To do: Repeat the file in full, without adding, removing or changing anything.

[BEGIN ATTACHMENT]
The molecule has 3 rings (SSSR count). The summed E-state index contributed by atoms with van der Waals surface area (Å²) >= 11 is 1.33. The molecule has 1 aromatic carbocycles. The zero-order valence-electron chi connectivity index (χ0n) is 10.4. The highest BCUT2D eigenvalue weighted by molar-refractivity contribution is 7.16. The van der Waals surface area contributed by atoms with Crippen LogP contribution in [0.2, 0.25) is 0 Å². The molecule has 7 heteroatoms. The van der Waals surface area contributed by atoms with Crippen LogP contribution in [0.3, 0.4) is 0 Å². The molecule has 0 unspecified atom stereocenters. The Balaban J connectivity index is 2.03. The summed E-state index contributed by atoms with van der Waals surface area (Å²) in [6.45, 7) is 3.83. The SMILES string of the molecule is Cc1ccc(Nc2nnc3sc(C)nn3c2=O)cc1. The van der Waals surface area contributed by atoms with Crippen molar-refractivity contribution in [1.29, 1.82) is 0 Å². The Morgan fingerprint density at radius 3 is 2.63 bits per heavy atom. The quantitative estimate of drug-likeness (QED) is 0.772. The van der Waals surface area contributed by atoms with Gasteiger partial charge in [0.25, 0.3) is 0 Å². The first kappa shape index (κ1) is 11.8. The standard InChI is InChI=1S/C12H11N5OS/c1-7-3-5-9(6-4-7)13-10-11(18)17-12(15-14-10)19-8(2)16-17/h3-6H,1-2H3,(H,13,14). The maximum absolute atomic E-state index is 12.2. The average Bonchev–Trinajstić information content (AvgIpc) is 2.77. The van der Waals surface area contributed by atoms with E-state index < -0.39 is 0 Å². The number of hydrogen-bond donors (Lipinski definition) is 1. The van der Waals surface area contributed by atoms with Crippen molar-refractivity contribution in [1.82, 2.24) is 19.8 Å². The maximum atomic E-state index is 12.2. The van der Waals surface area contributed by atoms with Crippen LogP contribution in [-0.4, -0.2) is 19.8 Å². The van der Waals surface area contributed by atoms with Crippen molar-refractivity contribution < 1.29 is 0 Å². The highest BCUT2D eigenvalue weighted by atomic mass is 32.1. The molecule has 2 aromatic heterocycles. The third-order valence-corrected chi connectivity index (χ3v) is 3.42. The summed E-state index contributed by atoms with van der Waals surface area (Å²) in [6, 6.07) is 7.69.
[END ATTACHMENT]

The molecule has 3 rings (SSSR count). The summed E-state index contributed by atoms with van der Waals surface area (Å²) >= 11 is 1.33. The molecule has 1 aromatic carbocycles. The zero-order valence-electron chi connectivity index (χ0n) is 10.4. The highest BCUT2D eigenvalue weighted by molar-refractivity contribution is 7.16. The van der Waals surface area contributed by atoms with Crippen LogP contribution in [0.2, 0.25) is 0 Å². The molecule has 7 heteroatoms. The van der Waals surface area contributed by atoms with Crippen LogP contribution in [0.3, 0.4) is 0 Å². The molecule has 0 unspecified atom stereocenters. The Balaban J connectivity index is 2.03. The summed E-state index contributed by atoms with van der Waals surface area (Å²) in [6.45, 7) is 3.83. The SMILES string of the molecule is Cc1ccc(Nc2nnc3sc(C)nn3c2=O)cc1. The van der Waals surface area contributed by atoms with Crippen molar-refractivity contribution in [1.29, 1.82) is 0 Å². The Morgan fingerprint density at radius 3 is 2.63 bits per heavy atom. The quantitative estimate of drug-likeness (QED) is 0.772. The van der Waals surface area contributed by atoms with Gasteiger partial charge in [0.25, 0.3) is 0 Å². The first kappa shape index (κ1) is 11.8. The standard InChI is InChI=1S/C12H11N5OS/c1-7-3-5-9(6-4-7)13-10-11(18)17-12(15-14-10)19-8(2)16-17/h3-6H,1-2H3,(H,13,14). The maximum absolute atomic E-state index is 12.2. The average Bonchev–Trinajstić information content (AvgIpc) is 2.77. The van der Waals surface area contributed by atoms with E-state index < -0.39 is 0 Å². The number of hydrogen-bond donors (Lipinski definition) is 1. The van der Waals surface area contributed by atoms with Crippen molar-refractivity contribution in [1.82, 2.24) is 19.8 Å². The maximum atomic E-state index is 12.2. The van der Waals surface area contributed by atoms with Crippen LogP contribution in [-0.4, -0.2) is 19.8 Å². The van der Waals surface area contributed by atoms with Crippen molar-refractivity contribution < 1.29 is 0 Å². The highest BCUT2D eigenvalue weighted by atomic mass is 32.1. The molecule has 2 aromatic heterocycles. The third-order valence-corrected chi connectivity index (χ3v) is 3.42. The summed E-state index contributed by atoms with van der Waals surface area (Å²) in [6, 6.07) is 7.69.